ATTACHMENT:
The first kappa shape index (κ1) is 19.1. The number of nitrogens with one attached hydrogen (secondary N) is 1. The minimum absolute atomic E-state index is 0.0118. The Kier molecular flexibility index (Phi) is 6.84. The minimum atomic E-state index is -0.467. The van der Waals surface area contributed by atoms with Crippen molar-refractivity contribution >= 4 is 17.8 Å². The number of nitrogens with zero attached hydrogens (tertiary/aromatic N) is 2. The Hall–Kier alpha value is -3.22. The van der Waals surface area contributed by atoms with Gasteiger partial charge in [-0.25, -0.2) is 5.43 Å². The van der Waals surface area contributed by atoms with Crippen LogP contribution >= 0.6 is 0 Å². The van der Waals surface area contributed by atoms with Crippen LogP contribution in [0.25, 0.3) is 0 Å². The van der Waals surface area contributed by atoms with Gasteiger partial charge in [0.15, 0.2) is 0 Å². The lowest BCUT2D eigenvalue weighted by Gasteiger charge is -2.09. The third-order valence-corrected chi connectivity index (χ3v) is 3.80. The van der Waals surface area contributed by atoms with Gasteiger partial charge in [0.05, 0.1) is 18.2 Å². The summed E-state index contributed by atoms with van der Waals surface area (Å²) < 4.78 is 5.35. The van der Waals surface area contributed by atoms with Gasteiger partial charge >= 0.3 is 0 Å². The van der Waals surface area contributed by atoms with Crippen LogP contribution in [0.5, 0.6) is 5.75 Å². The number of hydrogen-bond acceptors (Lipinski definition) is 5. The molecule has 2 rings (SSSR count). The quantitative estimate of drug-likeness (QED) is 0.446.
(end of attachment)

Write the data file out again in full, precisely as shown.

The first kappa shape index (κ1) is 19.1. The number of nitrogens with one attached hydrogen (secondary N) is 1. The minimum absolute atomic E-state index is 0.0118. The Kier molecular flexibility index (Phi) is 6.84. The minimum atomic E-state index is -0.467. The van der Waals surface area contributed by atoms with Crippen molar-refractivity contribution >= 4 is 17.8 Å². The number of nitrogens with zero attached hydrogens (tertiary/aromatic N) is 2. The Hall–Kier alpha value is -3.22. The van der Waals surface area contributed by atoms with Gasteiger partial charge in [-0.25, -0.2) is 5.43 Å². The van der Waals surface area contributed by atoms with Crippen LogP contribution >= 0.6 is 0 Å². The van der Waals surface area contributed by atoms with Crippen LogP contribution in [0.25, 0.3) is 0 Å². The van der Waals surface area contributed by atoms with Gasteiger partial charge in [0.15, 0.2) is 0 Å². The lowest BCUT2D eigenvalue weighted by Gasteiger charge is -2.09. The third-order valence-corrected chi connectivity index (χ3v) is 3.80. The van der Waals surface area contributed by atoms with Gasteiger partial charge in [0.05, 0.1) is 18.2 Å². The summed E-state index contributed by atoms with van der Waals surface area (Å²) < 4.78 is 5.35. The van der Waals surface area contributed by atoms with Gasteiger partial charge >= 0.3 is 0 Å². The van der Waals surface area contributed by atoms with Crippen LogP contribution in [0.5, 0.6) is 5.75 Å². The number of hydrogen-bond acceptors (Lipinski definition) is 5. The molecule has 2 rings (SSSR count). The quantitative estimate of drug-likeness (QED) is 0.446.